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With tennis facing competition from sports such as Padel and Pickleball along with the ever-increasing demand for real estate and the frequency of local parks closing access to space has never been so keenly sought. Numerous stakeholders such as tennis coaches, tennis centre operators, schools and local sports associations are all on the lookout for venues to accommodate their needs.

Most tennis centre operators got involved in the running of centres through a genuine love of the game, a desire to grow the game and to see generations of players develop lifelong skills.

In recent years tennis has become a reflection of society with increased land prices, leases and cost of living having a significant impact on the industry. As a result, operators have had to think outside the square as they looked for alternative income streams to help ease the pressure.

One of the most popular methods of attracting additional income streams has been the introduction of multi-sport courts. Tennis centres with many courts have converted courts into Padel and Pickleball courts in a bid to capture the growing number of participants in these sports whilst also keeping the in the tennis environment.

A lack of suitable venues and availability has also seen many tennis courts being used for team sports such as netball, hockey, touch football and futsal. With these sports being played on the synthetic grass courts weather is rarely an issue which guarantees play for the participants and the increased number of players also provides a spike in income for the centre operator.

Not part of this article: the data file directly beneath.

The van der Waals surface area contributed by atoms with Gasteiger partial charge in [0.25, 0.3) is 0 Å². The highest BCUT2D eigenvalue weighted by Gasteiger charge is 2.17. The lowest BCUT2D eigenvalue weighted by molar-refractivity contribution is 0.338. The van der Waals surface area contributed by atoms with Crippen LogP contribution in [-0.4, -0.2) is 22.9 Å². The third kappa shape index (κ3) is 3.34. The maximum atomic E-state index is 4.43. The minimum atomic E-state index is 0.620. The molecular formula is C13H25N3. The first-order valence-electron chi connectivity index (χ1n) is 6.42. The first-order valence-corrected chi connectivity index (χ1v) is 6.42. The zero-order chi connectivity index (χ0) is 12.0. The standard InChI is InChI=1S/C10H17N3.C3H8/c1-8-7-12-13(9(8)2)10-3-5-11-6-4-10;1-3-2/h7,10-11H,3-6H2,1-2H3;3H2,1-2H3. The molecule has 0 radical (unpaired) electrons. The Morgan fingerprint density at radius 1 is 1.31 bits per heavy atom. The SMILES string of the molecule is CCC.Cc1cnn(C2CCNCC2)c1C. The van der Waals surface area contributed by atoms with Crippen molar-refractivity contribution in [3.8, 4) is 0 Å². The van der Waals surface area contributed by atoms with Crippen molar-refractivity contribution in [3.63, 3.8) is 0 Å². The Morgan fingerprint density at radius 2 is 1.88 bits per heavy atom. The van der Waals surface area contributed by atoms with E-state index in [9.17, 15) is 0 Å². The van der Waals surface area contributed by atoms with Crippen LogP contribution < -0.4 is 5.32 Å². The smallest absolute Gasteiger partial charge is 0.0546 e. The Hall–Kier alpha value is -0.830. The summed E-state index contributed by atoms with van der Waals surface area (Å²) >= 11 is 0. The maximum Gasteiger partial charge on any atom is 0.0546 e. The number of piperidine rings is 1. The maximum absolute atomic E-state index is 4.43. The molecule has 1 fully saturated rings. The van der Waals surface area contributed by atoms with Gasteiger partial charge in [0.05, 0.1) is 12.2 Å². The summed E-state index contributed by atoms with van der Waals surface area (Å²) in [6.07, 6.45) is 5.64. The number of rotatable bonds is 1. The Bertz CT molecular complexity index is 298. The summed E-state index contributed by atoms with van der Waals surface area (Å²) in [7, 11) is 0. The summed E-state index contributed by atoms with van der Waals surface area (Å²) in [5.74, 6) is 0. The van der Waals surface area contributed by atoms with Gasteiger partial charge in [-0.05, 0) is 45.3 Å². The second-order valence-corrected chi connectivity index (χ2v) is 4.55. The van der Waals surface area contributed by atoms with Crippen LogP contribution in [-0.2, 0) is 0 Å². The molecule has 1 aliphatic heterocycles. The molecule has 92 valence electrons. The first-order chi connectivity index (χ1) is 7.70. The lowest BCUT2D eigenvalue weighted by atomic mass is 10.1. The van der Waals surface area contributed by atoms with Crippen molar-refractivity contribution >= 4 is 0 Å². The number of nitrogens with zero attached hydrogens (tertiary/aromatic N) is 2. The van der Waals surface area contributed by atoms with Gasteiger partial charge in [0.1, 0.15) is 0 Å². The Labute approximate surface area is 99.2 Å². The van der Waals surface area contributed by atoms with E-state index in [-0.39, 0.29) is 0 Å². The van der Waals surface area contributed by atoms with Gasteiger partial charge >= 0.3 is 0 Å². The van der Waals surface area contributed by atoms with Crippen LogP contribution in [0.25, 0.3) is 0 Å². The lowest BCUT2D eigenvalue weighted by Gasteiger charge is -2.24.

Schools are also making the most of the access, availability, and proximity of tennis courts to ensure their team trainings can go ahead year-round. With local councils often closing parks and ovals due to inclement weather having access to a court is like gold for a school who can organise coaches, buses, and parental pick-ups without the threat of bad weather intervening.

Tennis centres with the multi-sport option are also proving invaluable to schools who may be going through a development on their grounds and as a result don’t have room for the children to play at lunchtime or for P.E classes. A quick and easy solution is to bring the class to the tennis courts where the kids can run around in a safe space and the teachers can run a class the same way they would run one out on an oval or in a park. This also provides another source of revenue for the tennis centre.

The tennis purists lament the fact that there are numerous lines on the tennis courts which make it confusing and “not tennis” and are often left frustrated when they can not make a tennis booking due to the courts being used for other sports and feel they are last on the pecking order when it comes to court time.

With other sports also come more wear and tear on the courts. Hockey sticks or other equipment being dug into the court surface, netball posts being dragged into position and more bodies running up and down the court can see a courts life significantly shortened. In turn, this can lead to disgruntlement from tennis players who are left playing on a substandard court.

As with all relationships, compromise might just be the key for ensuring that everyone is happy. The ideal setting would be to have enough tennis courts to keep an amount for tennis only where you can develop aspiring juniors whilst at the same time having enough courts to fulfill the needs of the other racquet sports, multi sports and local schools which will also help the centre operators pay their staff and their leases.

In today’s age of short attention spans, high cost of living and lack of space for tennis courts, centre operators need to answer the question in today’s environment are multi-sport courts a must have or a misuse of their facility and understand the outcomes that may occur with each decision.


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